ENDEMIC. The corruption that HUD and other U.S. government agencies must contend with is endemic: embezzlement of federal funds for a social agency helping children, homeless, and the elderly; alleged payoffs at the agency that collects taxes for island municipalities; a mayor soliciting a bribe for hurricane cleanup work; the diversion of federal funds meant to help AIDS victims. "In the past, we had corruption, but never at this level, never with this amount of money, and never at the federal level," says Anibal Acevedo Vila of the Popular Democratic Party, who was elected on Nov. 7 as "resident commissioner," the nonvoting delegate to the U.S. Congress.

Why such a climate of corruption? Greed, of course. Another factor is nepotism, which is not only common but legal in the island's 78 municipal governments. But the biggest reason may be bound up in passions over Puerto Rico's hottest political issue: statehood.

In 1998, Puerto Ricans turned down statehood for the second time in five years. Governor Pedro J. Rosello, now stepping down after two terms, is a statehood supporter. So is the current resident commissioner, Carlos Romero-Barcelo, whom Acevedo Vila defeated. The opposition Popular Democrats (commonwealth party), whose candidate, San Juan Mayor Sila M. Calderon, was just elected governor, want to maintain the island's current status. "It's so partisan--worse than any U.S. politics," says former Representative Robert Garcia (D-N.Y.), now a statehood lobbyist in Washington.

So heated has the issue become that some believe the line between party and government has been erased and that the statehood party in recent years effectively became the government. That has contributed to corruption, suggests A.W. Maldonado, a longtime political commentator. "You give the corrupt an escape from the moral consequences of what they're doing," he says. "They're not `stealing.' They're `helping their ideology.' What you see in all these cases is that they say, `I did it because I was helping the party."'

DISTANT DONORS. Mainland politicians, eager to feed their constant need for money, have waded into this highly charged atmosphere. According to Federal Election Commission data available as of Nov. 1, George W. Bush and GOP interests collected $550,768 this election cycle. Democrats have done better, raising $783,900. Kennedy of the DCCC has made fund-raising visits to the island, while also netting $51,000 for his own campaign coffers. The most obvious motive for such donations: influencing decision-makers in Washington, where the statehood issue could someday be decided.

In at least one instance, some questionable funds may have found their way to a mainland candidate. Jorge Colberg Toro, who just lost election to the Puerto Rico Senate, has provided BUSINESS WEEK with documents indicating that $20,000 was diverted from federal highway funds for political contributions, of which more than $10,000 went to the statehood party and $1,000 went to the just-concluded campaign of Senator Edward M. Kennedy (D-Mass.), father of the DCCC's chief, in 1995. That could be the first incident coming to light of tainted money landing in mainland campaign coffers. In Washington, a Kennedy aide said he knew nothing of such a donation but any questionable contribution would be reevaluated. Representative John L. Mica (R-Fla.), who heads a House subcommittee that oversees HUD, says he has heard reports of such recycling and may investigate.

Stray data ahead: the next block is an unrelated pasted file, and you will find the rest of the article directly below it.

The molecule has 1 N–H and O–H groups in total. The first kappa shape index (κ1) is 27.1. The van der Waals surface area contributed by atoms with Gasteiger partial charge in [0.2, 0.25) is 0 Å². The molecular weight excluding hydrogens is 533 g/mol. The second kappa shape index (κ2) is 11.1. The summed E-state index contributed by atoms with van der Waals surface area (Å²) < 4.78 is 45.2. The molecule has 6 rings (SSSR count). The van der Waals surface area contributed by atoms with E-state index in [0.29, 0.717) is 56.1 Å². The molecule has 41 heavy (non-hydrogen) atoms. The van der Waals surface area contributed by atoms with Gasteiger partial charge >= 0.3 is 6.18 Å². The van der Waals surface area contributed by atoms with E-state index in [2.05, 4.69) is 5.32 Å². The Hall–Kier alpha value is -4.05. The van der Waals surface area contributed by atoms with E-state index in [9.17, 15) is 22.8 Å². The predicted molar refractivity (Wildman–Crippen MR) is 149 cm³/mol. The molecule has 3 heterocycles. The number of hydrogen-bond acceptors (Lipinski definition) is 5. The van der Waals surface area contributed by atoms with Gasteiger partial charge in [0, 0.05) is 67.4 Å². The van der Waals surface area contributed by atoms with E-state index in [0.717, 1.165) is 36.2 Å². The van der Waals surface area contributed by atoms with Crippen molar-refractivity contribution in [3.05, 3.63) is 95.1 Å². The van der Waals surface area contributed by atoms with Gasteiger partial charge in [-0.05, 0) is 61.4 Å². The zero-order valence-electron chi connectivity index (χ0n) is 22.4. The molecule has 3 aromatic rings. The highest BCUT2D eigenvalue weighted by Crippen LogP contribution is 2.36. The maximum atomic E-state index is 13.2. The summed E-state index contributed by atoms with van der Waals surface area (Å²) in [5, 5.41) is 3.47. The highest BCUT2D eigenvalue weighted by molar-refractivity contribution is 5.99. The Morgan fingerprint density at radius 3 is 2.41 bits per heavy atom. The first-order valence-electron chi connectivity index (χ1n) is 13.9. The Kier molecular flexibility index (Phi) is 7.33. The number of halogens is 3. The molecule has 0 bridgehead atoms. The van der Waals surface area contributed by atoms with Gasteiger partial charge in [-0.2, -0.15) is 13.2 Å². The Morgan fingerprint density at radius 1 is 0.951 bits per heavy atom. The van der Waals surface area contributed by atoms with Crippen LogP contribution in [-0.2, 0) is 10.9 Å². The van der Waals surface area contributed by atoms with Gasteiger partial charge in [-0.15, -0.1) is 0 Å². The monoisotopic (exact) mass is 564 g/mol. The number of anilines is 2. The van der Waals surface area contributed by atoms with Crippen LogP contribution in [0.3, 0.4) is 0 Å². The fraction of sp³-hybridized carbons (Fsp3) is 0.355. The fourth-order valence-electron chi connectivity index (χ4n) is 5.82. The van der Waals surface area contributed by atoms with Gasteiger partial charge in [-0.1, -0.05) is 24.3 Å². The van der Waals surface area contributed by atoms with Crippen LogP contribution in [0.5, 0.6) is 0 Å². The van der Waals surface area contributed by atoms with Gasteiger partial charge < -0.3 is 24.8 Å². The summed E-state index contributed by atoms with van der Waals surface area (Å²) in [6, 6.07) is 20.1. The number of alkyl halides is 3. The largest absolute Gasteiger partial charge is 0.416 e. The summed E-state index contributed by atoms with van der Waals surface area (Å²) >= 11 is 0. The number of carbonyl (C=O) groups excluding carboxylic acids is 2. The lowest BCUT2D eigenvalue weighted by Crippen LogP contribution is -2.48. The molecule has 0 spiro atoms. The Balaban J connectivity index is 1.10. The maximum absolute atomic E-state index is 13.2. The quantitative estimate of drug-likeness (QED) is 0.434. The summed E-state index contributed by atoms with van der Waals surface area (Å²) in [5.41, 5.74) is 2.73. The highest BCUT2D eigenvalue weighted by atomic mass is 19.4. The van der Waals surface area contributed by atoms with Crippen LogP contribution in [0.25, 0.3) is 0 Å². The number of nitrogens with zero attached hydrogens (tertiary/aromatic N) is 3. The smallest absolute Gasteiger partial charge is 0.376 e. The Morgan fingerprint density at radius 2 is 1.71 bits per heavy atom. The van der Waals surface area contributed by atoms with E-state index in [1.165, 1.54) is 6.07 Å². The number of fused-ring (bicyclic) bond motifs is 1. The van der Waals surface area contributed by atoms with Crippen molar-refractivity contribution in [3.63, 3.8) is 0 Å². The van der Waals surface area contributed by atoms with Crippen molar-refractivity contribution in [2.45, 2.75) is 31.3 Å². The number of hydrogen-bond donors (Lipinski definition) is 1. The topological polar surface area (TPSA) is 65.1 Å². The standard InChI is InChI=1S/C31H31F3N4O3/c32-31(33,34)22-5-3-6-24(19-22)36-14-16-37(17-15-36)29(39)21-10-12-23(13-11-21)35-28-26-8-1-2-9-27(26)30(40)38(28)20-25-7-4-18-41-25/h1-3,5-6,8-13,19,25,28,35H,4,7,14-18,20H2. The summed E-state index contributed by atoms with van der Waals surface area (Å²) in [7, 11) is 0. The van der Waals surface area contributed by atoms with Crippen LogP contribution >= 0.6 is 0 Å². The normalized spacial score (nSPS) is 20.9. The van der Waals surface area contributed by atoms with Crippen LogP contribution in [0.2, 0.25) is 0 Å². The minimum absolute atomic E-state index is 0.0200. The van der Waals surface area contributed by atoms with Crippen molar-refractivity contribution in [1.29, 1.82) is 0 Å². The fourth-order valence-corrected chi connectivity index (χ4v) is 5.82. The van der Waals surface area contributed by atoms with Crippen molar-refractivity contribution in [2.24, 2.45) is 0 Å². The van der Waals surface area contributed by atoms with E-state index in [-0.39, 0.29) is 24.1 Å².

Congress may have no choice but to step in. For one thing, the public rift between Cuomo and Gaffney has escalated to the point of absurdity. Last month, Gaffney filed a sexual discrimination and harassment complaint against Cuomo and other officials, alleging retaliation for her investigative work at HUD. Cuomo aides declined to make the Secretary available for comment. But according to Cuomo spokeswoman Lisa MacSpadden, Representative Tom Lantos (D-Calif.) demanded that HUD investigate the downloading and circulation of pornography by "senior officials" in the HUD inspector general's office. "This is nothing more than a diversion from [Gaffney's] misconduct regarding the downloading of pornography in her office and retaliation for our efforts to get to the bottom of it," MacSpadden says.

Puerto Rico Comptroller Manuel Diaz-Saldana, a soft-spoken former member of Governor Rossello's Cabinet and a watchdog for the island government, is cooperating with federal corruption probes. But Puerto Rico's legal infrastructure is so weak that Saldana is seeking nontraditional solutions, too: He wants to set up a special court to expedite corruption cases. He's worked with colleges and universities to develop and promote government ethics courses. And he's aired anticorruption spots on radio and TV. "We are emphasizing prevention," he says. But for now, few believe the parade of corruption cases is over.